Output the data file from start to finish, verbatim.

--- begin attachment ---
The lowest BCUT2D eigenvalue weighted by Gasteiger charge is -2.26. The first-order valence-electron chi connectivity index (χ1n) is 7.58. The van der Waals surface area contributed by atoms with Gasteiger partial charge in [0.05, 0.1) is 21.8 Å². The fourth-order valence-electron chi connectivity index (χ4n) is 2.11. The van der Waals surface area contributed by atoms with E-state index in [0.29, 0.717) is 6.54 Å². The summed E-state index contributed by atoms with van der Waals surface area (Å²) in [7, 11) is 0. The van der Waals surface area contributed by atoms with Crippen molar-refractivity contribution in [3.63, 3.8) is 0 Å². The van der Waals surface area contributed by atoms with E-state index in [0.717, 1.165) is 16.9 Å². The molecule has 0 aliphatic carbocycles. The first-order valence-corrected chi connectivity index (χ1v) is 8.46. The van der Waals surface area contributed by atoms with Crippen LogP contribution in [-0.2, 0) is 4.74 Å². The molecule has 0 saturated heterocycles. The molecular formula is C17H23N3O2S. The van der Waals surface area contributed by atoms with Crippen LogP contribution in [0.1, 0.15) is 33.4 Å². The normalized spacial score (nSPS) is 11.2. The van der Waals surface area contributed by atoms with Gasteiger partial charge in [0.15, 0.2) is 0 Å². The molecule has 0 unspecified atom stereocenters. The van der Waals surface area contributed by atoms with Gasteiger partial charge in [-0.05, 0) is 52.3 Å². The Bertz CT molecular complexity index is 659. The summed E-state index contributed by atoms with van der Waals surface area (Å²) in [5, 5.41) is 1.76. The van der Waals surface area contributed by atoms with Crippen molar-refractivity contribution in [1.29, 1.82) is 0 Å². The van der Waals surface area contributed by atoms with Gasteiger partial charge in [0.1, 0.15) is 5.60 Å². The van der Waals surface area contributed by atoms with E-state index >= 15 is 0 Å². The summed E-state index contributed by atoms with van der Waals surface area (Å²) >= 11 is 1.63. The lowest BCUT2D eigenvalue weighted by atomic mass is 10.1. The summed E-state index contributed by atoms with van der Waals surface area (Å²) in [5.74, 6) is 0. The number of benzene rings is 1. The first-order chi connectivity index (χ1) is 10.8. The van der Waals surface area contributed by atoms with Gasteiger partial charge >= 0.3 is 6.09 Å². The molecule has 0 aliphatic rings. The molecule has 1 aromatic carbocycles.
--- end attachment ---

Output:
The lowest BCUT2D eigenvalue weighted by Gasteiger charge is -2.26. The first-order valence-electron chi connectivity index (χ1n) is 7.58. The van der Waals surface area contributed by atoms with Gasteiger partial charge in [0.05, 0.1) is 21.8 Å². The fourth-order valence-electron chi connectivity index (χ4n) is 2.11. The van der Waals surface area contributed by atoms with E-state index in [0.29, 0.717) is 6.54 Å². The summed E-state index contributed by atoms with van der Waals surface area (Å²) in [7, 11) is 0. The van der Waals surface area contributed by atoms with Crippen molar-refractivity contribution in [3.63, 3.8) is 0 Å². The van der Waals surface area contributed by atoms with E-state index in [0.717, 1.165) is 16.9 Å². The molecule has 0 aliphatic carbocycles. The first-order valence-corrected chi connectivity index (χ1v) is 8.46. The van der Waals surface area contributed by atoms with Crippen LogP contribution in [-0.2, 0) is 4.74 Å². The molecule has 0 saturated heterocycles. The molecular formula is C17H23N3O2S. The van der Waals surface area contributed by atoms with Crippen LogP contribution in [0.1, 0.15) is 33.4 Å². The normalized spacial score (nSPS) is 11.2. The van der Waals surface area contributed by atoms with Gasteiger partial charge in [0.15, 0.2) is 0 Å². The molecule has 0 unspecified atom stereocenters. The van der Waals surface area contributed by atoms with Gasteiger partial charge in [-0.05, 0) is 52.3 Å². The Bertz CT molecular complexity index is 659. The summed E-state index contributed by atoms with van der Waals surface area (Å²) in [5, 5.41) is 1.76. The van der Waals surface area contributed by atoms with Crippen molar-refractivity contribution in [1.29, 1.82) is 0 Å². The van der Waals surface area contributed by atoms with Gasteiger partial charge in [0.1, 0.15) is 5.60 Å². The van der Waals surface area contributed by atoms with E-state index >= 15 is 0 Å². The summed E-state index contributed by atoms with van der Waals surface area (Å²) >= 11 is 1.63. The lowest BCUT2D eigenvalue weighted by atomic mass is 10.1. The summed E-state index contributed by atoms with van der Waals surface area (Å²) in [5.74, 6) is 0. The number of benzene rings is 1. The first-order chi connectivity index (χ1) is 10.8. The van der Waals surface area contributed by atoms with Gasteiger partial charge >= 0.3 is 6.09 Å². The molecule has 0 aliphatic rings. The molecule has 1 aromatic carbocycles.